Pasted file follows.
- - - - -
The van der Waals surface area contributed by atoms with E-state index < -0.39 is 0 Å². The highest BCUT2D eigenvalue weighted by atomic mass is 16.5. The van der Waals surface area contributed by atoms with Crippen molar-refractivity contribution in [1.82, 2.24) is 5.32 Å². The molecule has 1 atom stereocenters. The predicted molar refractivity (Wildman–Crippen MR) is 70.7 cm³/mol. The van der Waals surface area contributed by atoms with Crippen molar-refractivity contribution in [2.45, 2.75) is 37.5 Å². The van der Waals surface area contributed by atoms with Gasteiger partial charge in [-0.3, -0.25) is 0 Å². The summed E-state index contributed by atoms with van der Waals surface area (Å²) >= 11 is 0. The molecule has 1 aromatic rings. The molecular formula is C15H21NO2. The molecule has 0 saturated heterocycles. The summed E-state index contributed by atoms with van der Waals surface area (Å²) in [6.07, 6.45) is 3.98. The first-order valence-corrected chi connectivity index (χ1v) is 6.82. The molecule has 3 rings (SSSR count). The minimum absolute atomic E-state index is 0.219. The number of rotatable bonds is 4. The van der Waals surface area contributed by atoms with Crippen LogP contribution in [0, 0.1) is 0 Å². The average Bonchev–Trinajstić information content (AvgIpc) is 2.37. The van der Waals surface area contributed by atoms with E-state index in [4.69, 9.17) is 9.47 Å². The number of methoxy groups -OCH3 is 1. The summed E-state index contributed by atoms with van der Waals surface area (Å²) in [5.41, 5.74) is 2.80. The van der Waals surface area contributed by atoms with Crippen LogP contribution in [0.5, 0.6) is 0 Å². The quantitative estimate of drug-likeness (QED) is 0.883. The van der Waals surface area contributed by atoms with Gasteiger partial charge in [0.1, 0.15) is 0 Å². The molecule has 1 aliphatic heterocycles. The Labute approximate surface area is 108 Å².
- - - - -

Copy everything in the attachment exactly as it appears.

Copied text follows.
The van der Waals surface area contributed by atoms with E-state index < -0.39 is 0 Å². The highest BCUT2D eigenvalue weighted by atomic mass is 16.5. The van der Waals surface area contributed by atoms with Crippen molar-refractivity contribution in [1.82, 2.24) is 5.32 Å². The molecule has 1 atom stereocenters. The predicted molar refractivity (Wildman–Crippen MR) is 70.7 cm³/mol. The van der Waals surface area contributed by atoms with Crippen molar-refractivity contribution in [2.45, 2.75) is 37.5 Å². The van der Waals surface area contributed by atoms with Gasteiger partial charge in [-0.3, -0.25) is 0 Å². The summed E-state index contributed by atoms with van der Waals surface area (Å²) >= 11 is 0. The molecule has 1 aromatic rings. The molecular formula is C15H21NO2. The molecule has 0 saturated heterocycles. The summed E-state index contributed by atoms with van der Waals surface area (Å²) in [6.07, 6.45) is 3.98. The first-order valence-corrected chi connectivity index (χ1v) is 6.82. The molecule has 3 rings (SSSR count). The minimum absolute atomic E-state index is 0.219. The number of rotatable bonds is 4. The van der Waals surface area contributed by atoms with Crippen LogP contribution in [0, 0.1) is 0 Å². The average Bonchev–Trinajstić information content (AvgIpc) is 2.37. The van der Waals surface area contributed by atoms with E-state index in [4.69, 9.17) is 9.47 Å². The number of methoxy groups -OCH3 is 1. The summed E-state index contributed by atoms with van der Waals surface area (Å²) in [5.41, 5.74) is 2.80. The van der Waals surface area contributed by atoms with Crippen LogP contribution in [0.5, 0.6) is 0 Å². The quantitative estimate of drug-likeness (QED) is 0.883. The van der Waals surface area contributed by atoms with Gasteiger partial charge in [0.1, 0.15) is 0 Å². The molecule has 1 aliphatic heterocycles. The Labute approximate surface area is 108 Å².